Tesco bank mass online fraud

22 December 2016

Main features in this issue:

Tesco Bank mass online fraud

The recent Tesco Bank mass online fraud incident has put the focus on theft and fraud. For businesses, this should be a reminder to be clear what is – and what isn’t – covered by their corporate insurance. The recent Tesco Bank cyber theft was “serious” and “unprecedented”, according to the Fraud Conduct Authority (FCA) chairman Andrew Bailey, quizzed about the incident by the Treasury Select Committee. A month on, the “UK’s worst cyber theft” looks unlikely to remain unique.

Clarity coming to cyber cover

New guidance from the Bank of England’s Prudential Regulation Authority (PRA) means insurers can no longer just ignore cyber risks. In November, the PRA wrote to insurers following meetings with stakeholders in the last quarter of 2015 and first half of 2016. Its letter, confirming the rapid growth of cyber insurance, also noted it had brought risks to the industry. “The prudential risks emanating from this fast-evolving field, if not managed well, are potentially significant to the viability of the firms involved and the reputation of the UK insurance industry as a centre of excellence and innovation,” it stated.

A sign of the times

Sometimes it is a teenager in a bedroom: Sentencing of the 17-year-old who admitted responsibility for last year’s data breach affecting 156,000 TalkTalk customers took place on December 13. The boy, who was 16 at the time of the attack, told magistrates in November he had just been “showing off.” It can fairly be seen to have highlighted the weakness of TalkTalk’s controls at the time. That’s also reflected in its record £400,000 fine handed down by the Information Commissioner’s Office (ICO) in November. The company’s security failings allowed the attacker to access customer data “with ease,” the ICO found.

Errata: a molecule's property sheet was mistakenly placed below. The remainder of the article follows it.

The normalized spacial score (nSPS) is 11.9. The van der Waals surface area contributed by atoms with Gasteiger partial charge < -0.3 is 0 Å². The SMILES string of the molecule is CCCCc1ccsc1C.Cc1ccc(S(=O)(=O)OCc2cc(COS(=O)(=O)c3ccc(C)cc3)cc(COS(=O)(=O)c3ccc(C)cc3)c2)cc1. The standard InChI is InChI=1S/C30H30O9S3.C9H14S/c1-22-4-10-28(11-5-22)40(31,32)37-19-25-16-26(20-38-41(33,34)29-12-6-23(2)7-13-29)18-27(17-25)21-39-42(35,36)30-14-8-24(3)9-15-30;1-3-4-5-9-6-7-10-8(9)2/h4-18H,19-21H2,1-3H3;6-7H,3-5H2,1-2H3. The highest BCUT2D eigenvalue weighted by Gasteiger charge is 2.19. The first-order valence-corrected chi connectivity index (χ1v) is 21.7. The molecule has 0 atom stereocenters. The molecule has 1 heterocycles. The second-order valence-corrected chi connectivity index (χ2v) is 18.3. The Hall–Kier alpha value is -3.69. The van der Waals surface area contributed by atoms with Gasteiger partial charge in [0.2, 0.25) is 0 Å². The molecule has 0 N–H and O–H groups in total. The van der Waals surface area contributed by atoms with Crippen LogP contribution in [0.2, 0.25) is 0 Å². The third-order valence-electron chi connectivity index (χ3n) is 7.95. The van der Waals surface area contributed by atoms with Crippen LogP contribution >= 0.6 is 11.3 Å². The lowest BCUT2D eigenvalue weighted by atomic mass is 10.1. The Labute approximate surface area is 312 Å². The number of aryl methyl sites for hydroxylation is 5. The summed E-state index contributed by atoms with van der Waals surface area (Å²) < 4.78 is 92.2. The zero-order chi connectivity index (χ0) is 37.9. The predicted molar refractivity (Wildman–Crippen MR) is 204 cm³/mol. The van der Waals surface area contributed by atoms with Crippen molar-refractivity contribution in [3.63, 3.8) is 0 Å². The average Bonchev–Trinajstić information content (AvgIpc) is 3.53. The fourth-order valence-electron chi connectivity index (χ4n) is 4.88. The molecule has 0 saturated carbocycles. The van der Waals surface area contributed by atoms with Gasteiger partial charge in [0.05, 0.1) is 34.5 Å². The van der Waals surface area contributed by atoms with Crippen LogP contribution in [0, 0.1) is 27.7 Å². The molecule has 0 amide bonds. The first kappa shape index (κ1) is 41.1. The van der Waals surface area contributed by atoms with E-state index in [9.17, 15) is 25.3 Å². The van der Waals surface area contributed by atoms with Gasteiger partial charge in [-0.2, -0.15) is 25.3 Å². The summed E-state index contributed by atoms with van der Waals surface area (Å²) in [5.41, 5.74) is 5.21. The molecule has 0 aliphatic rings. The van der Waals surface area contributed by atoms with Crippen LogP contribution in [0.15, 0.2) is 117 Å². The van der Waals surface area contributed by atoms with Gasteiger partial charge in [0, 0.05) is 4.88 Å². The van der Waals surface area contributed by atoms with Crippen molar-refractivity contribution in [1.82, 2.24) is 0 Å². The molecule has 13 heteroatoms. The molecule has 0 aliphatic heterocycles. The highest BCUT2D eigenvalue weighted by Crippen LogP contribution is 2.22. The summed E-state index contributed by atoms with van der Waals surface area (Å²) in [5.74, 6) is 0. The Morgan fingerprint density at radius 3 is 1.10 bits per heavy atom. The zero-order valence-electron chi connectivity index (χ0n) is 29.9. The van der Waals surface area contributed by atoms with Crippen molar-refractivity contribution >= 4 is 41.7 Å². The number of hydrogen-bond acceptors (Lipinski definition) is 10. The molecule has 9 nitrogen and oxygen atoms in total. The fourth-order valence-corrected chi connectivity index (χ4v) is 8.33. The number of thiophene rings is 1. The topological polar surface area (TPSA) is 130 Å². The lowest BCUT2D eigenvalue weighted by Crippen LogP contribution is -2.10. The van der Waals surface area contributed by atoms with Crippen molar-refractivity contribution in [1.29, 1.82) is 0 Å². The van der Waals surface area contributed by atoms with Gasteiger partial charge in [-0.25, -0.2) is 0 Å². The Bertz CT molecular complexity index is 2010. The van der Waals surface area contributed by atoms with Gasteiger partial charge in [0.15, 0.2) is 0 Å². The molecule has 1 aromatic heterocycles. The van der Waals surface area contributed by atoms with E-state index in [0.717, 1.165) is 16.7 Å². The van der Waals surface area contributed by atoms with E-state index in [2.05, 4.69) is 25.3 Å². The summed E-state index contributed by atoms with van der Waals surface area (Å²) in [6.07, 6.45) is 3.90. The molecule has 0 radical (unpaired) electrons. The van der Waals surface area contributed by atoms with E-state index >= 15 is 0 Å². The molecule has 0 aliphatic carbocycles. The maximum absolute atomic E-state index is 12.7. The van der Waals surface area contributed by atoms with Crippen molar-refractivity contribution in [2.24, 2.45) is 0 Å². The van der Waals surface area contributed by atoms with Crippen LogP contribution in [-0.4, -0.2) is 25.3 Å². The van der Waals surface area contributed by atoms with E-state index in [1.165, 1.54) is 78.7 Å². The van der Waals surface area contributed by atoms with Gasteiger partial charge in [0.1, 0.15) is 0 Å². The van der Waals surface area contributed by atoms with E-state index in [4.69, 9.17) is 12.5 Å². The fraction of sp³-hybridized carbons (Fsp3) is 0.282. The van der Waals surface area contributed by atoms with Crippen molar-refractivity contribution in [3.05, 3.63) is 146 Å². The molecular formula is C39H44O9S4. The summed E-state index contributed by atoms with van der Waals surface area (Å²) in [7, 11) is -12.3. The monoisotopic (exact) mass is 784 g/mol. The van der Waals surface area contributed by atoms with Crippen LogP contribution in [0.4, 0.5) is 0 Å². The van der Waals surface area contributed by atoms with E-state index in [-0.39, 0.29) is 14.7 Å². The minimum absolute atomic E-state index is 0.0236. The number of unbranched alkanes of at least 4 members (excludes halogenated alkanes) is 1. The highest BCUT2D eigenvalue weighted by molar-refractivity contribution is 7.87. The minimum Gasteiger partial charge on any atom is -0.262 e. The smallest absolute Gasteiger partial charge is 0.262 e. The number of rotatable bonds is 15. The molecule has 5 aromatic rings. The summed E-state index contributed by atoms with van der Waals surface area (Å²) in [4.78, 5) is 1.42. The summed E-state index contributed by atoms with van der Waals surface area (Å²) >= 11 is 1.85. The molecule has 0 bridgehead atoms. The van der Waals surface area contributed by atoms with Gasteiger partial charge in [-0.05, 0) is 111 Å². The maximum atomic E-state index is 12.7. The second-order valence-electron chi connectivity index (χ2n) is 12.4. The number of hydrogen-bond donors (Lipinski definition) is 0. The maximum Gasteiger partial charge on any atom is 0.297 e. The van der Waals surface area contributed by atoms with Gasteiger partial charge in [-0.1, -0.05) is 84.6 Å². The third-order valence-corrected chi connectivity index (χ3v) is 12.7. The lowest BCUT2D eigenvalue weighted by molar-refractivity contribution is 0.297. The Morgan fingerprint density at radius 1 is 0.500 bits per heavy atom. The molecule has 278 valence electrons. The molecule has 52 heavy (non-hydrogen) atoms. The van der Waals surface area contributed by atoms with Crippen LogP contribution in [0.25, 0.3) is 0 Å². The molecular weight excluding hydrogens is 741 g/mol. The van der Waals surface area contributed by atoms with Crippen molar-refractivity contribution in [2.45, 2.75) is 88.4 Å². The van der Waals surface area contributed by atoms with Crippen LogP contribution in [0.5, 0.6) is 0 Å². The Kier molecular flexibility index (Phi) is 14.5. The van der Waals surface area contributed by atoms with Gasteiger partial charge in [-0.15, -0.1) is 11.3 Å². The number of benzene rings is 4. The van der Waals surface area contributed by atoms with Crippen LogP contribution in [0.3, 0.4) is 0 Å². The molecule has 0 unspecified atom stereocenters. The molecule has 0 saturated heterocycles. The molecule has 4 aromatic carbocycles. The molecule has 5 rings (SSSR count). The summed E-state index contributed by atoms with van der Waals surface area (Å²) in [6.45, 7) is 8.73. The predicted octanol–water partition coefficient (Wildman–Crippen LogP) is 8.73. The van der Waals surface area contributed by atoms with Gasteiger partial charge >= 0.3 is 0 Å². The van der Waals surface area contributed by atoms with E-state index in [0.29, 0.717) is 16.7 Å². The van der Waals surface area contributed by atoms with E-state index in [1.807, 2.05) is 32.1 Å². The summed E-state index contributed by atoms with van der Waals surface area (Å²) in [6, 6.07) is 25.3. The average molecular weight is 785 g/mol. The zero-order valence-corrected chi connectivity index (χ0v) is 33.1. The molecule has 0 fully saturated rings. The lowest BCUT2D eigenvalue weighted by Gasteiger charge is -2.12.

Cyber risks where it counts

The US election is revealing a whole new area of potential systemic risk from cyber. In the run-up to the US election there were concerns cyber attacks would attempt to derail electronic voting. This was not without cause, given the role hackers had already played in the campaign, revealing confidential emails from Hilary Clinton’s campaign team, and the attacks on state election database systems.

The cyber risk paradigm for 2017

Cyber security in today’s world is a misnomer. Our government agencies, businesses, and personal lives are irreversibly connected to the worldwide web that provides enormous opportunity and convenience. However, success in this “connected” world requires organizations sacrifice absolute security - and therein lies the problem. Because being connected requires some amount of insecurity, the same worldwide web that creates opportunity and convenience, also gives rise to sophisticated, dynamic cyber threats motivated by financial gain, activism and state-sponsored espionage. Special feature by JLT’s Cyber Risk Consortium partner Dynetics.

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